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    ARTICLE

    Surendran Nair (b. 1956)

    Map Academy

    Articles are written collaboratively by the EIA editors. More information on our team, their individual bios, and our approach to writing can be found on our About pages. We also welcome feedback and all articles include a bibliography (see below).

    Contemporary artist known for his allegorical and figurative works, Surendran Nair draws his subjects from rituals, mythology, literature, theatre, issues of identity and childhood memories. Nair works primarily in oil and watercolours, creating paintings of various scales, from extremely small works to large-scale canvases spanning several feet.

    Born in Onakkoor, Kerala, Nair was among the first batch of students to study painting at the College of Fine Arts, Thiruvananthapuram (1981–82). He received a postgraduate diploma in printmaking from the Faculty of Fine Arts, Maharaja Sayajirao University, Vadodara, in 1986.

    In his early works, he primarily created landscapes and still-lifes until he began developing an interest in making portraits. Inspired by the work of European artists such as Pablo Picasso, Toulouse Lautrec and George Grosz, Nair’s paintings assimilate myth and iconography. He often uses classical and Surrealist imagery, including images from religious rituals and Greek myths, to address contemporary political issues. Theatre also plays an important part in his works, especially the Theyyam and Kathakali dance forms of Kerala. His art is further informed by subjects such as history, literature and art history, which he combines to form the composite figures that populate his works.

    Between 1996 and 2000, Nair created a series of forty-two hand-coloured etchings titled The Labyrinth of Eternal Delight, which used Surrealist imagery to make political commentary. From 1999 onwards, Nair created a series titled Cuckoonebulopolis, which explored the theme of utopia through paintings of figures from the ancient Greek playwright Aristophanes’s play, The Birds. One of his paintings from this series, titled An Actor Rehearsing the Interior Monologue of Icarus (2000), which depicted a naked Icarus perched over the Ashoka Pillar and was displayed at an exhibition at the National Gallery of Modern Art, New Delhi, was removed after being deemed an inappropriate depiction of the national symbol. Subsequently, Nair and the other participating artists withdrew from the exhibition in protest.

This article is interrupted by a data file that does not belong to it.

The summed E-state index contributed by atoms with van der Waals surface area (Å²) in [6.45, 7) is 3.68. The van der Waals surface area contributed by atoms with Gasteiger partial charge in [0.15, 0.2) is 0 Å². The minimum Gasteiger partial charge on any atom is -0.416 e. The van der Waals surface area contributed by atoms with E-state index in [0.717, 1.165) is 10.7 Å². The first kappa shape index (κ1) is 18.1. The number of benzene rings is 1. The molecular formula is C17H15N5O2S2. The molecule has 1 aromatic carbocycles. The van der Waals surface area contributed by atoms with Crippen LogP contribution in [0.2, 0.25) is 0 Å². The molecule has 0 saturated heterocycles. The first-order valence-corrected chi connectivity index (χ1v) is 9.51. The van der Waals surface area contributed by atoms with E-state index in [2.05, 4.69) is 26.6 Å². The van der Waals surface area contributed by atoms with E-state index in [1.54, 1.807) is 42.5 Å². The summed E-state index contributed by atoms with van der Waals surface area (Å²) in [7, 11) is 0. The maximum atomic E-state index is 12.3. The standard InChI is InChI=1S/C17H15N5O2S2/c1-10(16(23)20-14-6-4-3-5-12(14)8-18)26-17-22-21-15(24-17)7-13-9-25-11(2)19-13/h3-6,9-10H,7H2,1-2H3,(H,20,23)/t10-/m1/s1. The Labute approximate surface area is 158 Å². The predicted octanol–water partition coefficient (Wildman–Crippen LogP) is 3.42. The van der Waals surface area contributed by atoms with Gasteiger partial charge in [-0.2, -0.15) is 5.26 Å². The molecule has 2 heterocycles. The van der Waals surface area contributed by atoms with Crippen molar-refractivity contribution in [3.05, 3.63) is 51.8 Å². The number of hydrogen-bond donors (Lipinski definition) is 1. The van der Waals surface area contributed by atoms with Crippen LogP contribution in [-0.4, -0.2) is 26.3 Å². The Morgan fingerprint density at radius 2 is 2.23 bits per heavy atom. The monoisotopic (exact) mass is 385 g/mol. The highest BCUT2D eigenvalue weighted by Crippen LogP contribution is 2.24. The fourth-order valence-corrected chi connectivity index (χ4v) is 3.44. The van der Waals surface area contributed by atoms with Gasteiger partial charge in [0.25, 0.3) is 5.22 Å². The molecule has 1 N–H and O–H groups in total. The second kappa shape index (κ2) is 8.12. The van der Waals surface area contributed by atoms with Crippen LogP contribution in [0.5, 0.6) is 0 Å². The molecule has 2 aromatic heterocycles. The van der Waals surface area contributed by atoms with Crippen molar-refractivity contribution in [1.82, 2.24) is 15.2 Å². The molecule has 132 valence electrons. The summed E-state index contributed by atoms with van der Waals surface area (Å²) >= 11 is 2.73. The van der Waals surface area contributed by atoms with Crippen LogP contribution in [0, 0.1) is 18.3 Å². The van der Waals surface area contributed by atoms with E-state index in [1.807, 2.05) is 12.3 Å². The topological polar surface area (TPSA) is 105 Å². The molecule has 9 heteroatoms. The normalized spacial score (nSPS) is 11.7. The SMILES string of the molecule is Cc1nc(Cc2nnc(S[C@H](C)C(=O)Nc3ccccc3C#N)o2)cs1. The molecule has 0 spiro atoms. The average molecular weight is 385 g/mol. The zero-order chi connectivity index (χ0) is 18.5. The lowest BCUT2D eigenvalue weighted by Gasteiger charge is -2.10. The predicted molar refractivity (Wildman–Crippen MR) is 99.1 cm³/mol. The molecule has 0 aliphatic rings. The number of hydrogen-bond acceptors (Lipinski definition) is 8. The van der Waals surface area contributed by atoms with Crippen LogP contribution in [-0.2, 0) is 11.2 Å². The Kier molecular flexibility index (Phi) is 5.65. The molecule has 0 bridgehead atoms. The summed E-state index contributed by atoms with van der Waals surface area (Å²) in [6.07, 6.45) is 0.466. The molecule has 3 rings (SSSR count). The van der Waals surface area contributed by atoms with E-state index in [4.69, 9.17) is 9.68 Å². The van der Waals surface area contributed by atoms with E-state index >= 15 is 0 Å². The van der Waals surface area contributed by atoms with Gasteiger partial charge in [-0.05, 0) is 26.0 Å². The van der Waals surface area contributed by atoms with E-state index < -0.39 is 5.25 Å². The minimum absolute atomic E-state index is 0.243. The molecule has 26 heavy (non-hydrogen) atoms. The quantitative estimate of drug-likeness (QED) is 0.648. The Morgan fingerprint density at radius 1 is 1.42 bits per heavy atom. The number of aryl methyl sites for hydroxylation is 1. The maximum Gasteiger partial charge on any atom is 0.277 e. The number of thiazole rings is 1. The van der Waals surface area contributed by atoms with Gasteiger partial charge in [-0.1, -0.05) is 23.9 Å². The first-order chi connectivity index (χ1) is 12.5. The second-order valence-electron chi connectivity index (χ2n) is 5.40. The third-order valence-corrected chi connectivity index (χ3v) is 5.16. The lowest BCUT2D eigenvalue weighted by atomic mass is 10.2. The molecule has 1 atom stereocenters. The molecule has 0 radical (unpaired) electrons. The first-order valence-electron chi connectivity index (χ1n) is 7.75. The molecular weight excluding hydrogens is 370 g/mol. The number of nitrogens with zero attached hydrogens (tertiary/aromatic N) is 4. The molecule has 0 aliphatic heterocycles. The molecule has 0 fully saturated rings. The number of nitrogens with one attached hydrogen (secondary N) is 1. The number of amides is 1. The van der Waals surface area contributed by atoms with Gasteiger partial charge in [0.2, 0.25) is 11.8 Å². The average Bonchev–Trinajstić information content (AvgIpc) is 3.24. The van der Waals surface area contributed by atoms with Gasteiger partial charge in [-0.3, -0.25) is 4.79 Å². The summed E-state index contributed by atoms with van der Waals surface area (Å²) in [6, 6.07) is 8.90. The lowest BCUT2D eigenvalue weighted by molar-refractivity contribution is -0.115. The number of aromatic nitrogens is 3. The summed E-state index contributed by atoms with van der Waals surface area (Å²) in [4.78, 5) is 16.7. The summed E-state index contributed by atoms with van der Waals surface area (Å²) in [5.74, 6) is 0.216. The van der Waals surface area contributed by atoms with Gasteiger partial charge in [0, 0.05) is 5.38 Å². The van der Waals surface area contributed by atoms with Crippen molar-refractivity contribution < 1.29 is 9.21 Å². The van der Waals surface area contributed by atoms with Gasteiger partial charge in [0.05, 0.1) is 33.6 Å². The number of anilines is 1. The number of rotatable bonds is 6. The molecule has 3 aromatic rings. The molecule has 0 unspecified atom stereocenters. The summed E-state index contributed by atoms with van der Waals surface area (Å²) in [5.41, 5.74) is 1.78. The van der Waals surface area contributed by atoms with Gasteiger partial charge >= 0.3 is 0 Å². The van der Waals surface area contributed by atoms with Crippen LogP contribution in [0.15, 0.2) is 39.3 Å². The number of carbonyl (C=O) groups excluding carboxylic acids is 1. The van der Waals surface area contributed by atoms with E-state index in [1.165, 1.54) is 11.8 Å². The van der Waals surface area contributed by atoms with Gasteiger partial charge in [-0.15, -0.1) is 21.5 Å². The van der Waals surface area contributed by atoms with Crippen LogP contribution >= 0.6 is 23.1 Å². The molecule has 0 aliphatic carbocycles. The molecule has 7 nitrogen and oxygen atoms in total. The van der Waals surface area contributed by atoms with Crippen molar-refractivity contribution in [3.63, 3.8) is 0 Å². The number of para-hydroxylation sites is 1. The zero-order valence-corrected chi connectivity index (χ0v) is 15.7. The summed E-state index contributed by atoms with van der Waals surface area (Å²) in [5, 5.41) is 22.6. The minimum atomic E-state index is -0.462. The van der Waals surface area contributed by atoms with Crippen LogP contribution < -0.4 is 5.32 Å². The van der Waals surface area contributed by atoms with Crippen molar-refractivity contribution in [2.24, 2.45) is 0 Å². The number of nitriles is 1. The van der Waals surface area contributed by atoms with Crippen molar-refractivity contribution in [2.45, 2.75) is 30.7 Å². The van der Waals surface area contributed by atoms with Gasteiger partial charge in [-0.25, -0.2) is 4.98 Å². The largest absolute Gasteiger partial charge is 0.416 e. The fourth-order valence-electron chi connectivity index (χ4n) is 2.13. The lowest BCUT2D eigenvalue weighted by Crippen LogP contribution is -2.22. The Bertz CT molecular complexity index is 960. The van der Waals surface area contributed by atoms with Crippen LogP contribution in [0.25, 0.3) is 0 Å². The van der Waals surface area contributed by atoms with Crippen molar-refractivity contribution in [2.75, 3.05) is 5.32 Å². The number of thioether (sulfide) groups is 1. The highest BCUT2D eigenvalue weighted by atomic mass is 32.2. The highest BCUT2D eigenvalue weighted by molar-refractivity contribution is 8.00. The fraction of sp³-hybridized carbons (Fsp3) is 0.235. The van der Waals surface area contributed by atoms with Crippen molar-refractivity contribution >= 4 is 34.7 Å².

Nair’s works have been displayed at various exhibitions across India and abroad, including the 9th Triennale India, Lalit Kala Akademi, New Delhi (1997); the 1st Triennale of Asian Art, Fukuoka (1999); Birla Academy, Mumbai (2000); Galerie Mirchandani + Steinruecke, Mumbai (2008); Sakshi Gallery, Mumbai (2015); and Aicon Gallery, New York (2017). His works are part of several public and private collections, including the Fukuoka Asian Art Museum; the Queensland Art Gallery; the National Gallery of Modern Art, New Delhi; and the Kerala Lalit Kala Akademi, Thrissur.

    At the time of writing, Nair lives and works in Vadodara.

     
    Bibliography

    Christie’s. “Surendran Nair .” https://www.christies.com/en/lot/lot-5850654.

    Kochi Biennale Foundation. “Artist Interview: Surendran Nair,” 2014. https://kochimuzirisbiennale.org/artist-interview-surendran-nair/.

    Hoskote, Ranjit. “The Openness of Secrecy: Soliloquy and Conversation in the Art of Surendran Nair.” In Surendran Nair: Itinerant Mythologies. Mumbai: Sakshi Gallery, 2009. https://issuu.com/sakshigallerymumbai/docs/105273_surendran_bk.

    Khasnis, Giridhar. “Reclaiming Icons.” Deccan Herald, April 25, 2015. https://www.deccanherald.com/content/473817/reclaiming-icons.html.

    Kraft, Jessica. “Neti Neti Surendran Nair.” Art Asia Pacific, May–June 2011. http://artasiapacific.com/Magazine/73/SurendranNairNetiNetiSurendranNair.

    “Surendran Nair.” Accessed July 22, 2021. http://www.surendran-nair.com/.

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